For a long time, I invested in individual piping tips. I kept them loose in my baking drawer and I’m not going to lie—it was a low-key disaster! I ended up losing half of them most of the time. If I still managed to hang on to them, I never remembered what shape they actually piped too, lol. Enter this amazing Master Cake Decorating Tips Set—not only does it keep my tips organized, but it has almost every shape you’ll ever need for decorating. All the tips I mentioned above are included with this set already, along with a couple of flower nails and couplers, too! It’s worth it, I promise.
Best Christmas Wreath Cake Recipe Tips
- Here’s the truth: nobody ever talks about how time-consuming these more elaborate cake designs can be. If I were to make this cake all one day, I’d probably be in my kitchen for around six hours—it’d be like a challenge from The Great British Bake Off! But I rarely have that kind of time on my hands. So instead, I usually end up tackling a project like this over the series of a few days, breaking down the recipe so I’m only working on a single component per day (incidentally, this is the premise of my latest cookbook, Weeknight Baking). Luckily, a lot of components of this cake store well, allowing you to do so without compromising any flavor. I suggest breaking down the recipe over the span of 3 days: on the first day, make and bake the cakes. On the second day, make the Swiss meringue buttercream, assemble, and frost the layer cake base. You’ll likely end up with some leftover buttercream, which you can store in an airtight container in the fridge and re-use for decorations. On the third day, make some more Swiss meringue buttercream again for the floral components, pipe them accordingly, and finish the layer cake. Voila! That way you’ll be in you kitchen only for an hour to two hours or so over three days as opposed to spending that chunk of time all at once.
- While the chocolate cake recipe is adapted from my cookbook, Weeknight Baking, the Swiss meringue buttercream recipe is adapted from my girl Stella over at Serious Eats. Now, I don’t recommend this often, but when making the frosting, I highly encourage you to add mint flavoring a half teaspoon at a time and taste as you go—mint extract can be a VERY overpowering flavor, and it’s one that is pretty relative to the person’s palette. That is, what tastes subtle to some will taste very, very toothpaste-y and gross to others. I use a whopping 2 teaspoons of mint extract in this frosting—which is a LOT. The frosting on its own tasted super intense and too much, but was really, really lovely and subtle when paired with the chocolate cake. But again, it’s really important to use your judgement and taste as you go with this recipe!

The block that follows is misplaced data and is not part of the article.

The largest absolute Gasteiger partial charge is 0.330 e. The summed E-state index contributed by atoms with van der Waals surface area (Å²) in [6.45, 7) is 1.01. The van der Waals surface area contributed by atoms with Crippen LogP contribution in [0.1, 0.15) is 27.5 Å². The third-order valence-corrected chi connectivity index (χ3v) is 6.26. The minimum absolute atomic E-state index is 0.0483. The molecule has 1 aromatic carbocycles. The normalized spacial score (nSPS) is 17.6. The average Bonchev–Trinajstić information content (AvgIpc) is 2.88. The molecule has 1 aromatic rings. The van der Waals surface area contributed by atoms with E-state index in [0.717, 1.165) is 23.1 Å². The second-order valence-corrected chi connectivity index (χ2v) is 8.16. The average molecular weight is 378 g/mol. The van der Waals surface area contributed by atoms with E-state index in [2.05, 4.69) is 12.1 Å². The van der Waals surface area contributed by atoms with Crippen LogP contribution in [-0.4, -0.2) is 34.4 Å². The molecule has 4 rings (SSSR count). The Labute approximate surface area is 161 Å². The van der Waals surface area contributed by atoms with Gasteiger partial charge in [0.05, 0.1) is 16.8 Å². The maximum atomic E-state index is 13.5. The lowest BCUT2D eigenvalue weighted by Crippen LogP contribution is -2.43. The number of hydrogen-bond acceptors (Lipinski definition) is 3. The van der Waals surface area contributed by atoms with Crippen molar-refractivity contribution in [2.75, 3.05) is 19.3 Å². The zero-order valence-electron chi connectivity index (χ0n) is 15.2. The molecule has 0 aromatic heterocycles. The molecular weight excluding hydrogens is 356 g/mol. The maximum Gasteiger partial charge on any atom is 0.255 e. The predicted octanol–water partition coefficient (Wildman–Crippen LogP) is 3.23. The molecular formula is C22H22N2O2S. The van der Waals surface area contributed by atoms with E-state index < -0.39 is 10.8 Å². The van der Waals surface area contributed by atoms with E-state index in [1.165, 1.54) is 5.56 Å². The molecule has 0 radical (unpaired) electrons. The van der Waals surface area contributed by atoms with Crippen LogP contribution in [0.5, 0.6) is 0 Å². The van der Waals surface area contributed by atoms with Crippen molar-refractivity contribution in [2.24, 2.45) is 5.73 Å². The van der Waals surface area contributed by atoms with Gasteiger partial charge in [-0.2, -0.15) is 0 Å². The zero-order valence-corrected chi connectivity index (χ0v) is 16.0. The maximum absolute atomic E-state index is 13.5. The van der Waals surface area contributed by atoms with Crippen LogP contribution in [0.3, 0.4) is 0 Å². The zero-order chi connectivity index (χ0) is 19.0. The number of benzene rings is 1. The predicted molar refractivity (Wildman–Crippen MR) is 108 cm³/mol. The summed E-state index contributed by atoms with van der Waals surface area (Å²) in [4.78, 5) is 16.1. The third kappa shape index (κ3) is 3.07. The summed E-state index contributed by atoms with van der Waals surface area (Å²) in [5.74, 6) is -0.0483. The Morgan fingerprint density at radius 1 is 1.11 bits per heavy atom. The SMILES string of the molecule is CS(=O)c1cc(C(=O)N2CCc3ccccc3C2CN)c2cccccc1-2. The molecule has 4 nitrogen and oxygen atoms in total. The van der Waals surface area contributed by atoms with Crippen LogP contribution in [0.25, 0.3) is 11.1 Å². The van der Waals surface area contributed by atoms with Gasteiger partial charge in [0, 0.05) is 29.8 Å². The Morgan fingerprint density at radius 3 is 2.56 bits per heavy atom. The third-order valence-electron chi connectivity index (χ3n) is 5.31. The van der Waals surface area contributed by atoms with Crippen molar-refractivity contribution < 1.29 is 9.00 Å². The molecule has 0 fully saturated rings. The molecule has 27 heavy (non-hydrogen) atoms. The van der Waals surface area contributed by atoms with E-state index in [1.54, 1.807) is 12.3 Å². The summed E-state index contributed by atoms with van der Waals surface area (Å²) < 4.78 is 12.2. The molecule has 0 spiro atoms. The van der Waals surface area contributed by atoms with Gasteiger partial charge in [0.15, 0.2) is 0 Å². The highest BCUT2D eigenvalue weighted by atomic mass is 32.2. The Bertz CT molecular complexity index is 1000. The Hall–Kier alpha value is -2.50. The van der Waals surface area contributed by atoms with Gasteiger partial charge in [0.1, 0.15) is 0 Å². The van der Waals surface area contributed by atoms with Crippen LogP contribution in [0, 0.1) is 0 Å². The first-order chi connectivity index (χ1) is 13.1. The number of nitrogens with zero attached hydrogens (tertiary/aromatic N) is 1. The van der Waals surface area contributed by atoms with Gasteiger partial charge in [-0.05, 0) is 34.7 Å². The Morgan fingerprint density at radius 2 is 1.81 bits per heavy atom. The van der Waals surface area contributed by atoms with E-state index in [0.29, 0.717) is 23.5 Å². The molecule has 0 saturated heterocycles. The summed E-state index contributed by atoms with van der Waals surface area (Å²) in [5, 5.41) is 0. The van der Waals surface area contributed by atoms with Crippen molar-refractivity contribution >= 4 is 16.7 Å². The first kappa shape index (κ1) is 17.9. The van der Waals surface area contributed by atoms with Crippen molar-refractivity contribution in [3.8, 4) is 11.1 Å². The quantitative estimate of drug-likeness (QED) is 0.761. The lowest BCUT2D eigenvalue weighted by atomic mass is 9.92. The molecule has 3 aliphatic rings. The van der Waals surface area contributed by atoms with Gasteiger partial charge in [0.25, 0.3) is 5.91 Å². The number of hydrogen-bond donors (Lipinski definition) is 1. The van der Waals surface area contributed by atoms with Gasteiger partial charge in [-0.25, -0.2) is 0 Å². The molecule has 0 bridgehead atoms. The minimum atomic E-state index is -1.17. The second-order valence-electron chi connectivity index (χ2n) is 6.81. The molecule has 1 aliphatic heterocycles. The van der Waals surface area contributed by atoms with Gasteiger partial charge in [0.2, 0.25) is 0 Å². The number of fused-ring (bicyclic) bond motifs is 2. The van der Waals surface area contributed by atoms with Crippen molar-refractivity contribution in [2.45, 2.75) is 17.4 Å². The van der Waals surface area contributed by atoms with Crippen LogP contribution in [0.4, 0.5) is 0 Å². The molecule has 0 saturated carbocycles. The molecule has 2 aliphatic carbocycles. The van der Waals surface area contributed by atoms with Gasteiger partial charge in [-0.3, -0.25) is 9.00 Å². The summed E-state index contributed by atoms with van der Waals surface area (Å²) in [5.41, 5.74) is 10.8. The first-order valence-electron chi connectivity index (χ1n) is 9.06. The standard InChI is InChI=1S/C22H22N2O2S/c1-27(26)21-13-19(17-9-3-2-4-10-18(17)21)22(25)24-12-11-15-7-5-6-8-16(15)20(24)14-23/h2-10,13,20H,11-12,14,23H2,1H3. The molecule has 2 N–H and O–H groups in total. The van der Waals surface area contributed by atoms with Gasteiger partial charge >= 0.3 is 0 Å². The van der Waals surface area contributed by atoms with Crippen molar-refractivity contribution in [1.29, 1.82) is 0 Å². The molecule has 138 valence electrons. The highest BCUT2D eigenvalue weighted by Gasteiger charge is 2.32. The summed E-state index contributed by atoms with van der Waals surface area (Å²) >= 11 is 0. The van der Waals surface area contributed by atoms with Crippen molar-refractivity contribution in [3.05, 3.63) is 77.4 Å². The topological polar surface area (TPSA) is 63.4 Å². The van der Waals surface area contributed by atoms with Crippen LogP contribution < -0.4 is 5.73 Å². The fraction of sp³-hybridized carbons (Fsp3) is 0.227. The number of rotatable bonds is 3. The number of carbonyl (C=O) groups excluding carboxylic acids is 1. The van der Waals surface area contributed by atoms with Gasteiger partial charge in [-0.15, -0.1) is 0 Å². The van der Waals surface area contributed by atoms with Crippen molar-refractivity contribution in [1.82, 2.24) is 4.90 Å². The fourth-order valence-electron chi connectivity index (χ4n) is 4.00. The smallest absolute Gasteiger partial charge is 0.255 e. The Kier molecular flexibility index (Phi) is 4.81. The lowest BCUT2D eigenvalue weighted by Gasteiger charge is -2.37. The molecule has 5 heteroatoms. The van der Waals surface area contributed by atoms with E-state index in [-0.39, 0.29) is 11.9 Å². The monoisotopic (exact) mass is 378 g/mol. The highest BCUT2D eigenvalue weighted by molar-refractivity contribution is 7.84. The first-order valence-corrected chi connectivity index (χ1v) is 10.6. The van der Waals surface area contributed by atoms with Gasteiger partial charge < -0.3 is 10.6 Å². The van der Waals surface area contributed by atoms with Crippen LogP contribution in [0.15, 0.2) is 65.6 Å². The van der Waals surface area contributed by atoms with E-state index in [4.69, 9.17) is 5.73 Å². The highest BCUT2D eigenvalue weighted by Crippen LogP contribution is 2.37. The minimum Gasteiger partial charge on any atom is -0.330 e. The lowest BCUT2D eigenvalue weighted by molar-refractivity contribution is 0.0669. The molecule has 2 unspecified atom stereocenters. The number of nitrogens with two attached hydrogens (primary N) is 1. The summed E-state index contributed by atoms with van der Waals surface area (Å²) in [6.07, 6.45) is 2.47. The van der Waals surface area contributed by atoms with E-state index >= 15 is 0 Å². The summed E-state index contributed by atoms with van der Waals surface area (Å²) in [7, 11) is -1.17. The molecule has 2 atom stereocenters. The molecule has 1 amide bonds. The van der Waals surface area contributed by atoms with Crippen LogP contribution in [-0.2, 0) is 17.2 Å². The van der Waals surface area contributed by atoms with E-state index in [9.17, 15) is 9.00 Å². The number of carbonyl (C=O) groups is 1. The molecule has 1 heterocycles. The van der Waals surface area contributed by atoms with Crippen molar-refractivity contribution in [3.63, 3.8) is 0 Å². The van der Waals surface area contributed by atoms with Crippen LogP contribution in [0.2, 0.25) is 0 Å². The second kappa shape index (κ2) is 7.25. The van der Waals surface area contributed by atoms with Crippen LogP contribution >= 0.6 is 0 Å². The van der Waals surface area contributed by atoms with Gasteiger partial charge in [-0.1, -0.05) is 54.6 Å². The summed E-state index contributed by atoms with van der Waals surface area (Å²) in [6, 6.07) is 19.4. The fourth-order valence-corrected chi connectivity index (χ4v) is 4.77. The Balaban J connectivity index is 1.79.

- Like I said—Swiss meringue buttercream can be finicky. Make sure your butter is completely at room temperature (that is, between 65°F to 70°F) before adding it to the meringue. If it’s too melty, your Swiss buttercream will turn out like soup—but no worries, we can fix this! Simply stick it in the fridge for 15 minutes, before beating again. Alternatively, if your butter is too cold, the buttercream can curdle. If you find this happening, scoop out ¼ cup of the frosting (there’s no need to be precise—you can just eyeball it), microwave it for 15 seconds, then add it back to the frosting while beating it on medium-high speed. That should help bring the rest of the buttercream down in temperature and prevent any further curdling!
Christmas Wreath Cake Recipe
For the Chocolate Cake
- 3 cups 12 ounces cake flour
- 3 cups 21 ounces granulated sugar
- 1 cup plus 2 tablespoons 3.35 ounces natural unsweetened cocoa powder, sifted if lumpy
- 3 teaspoons baking soda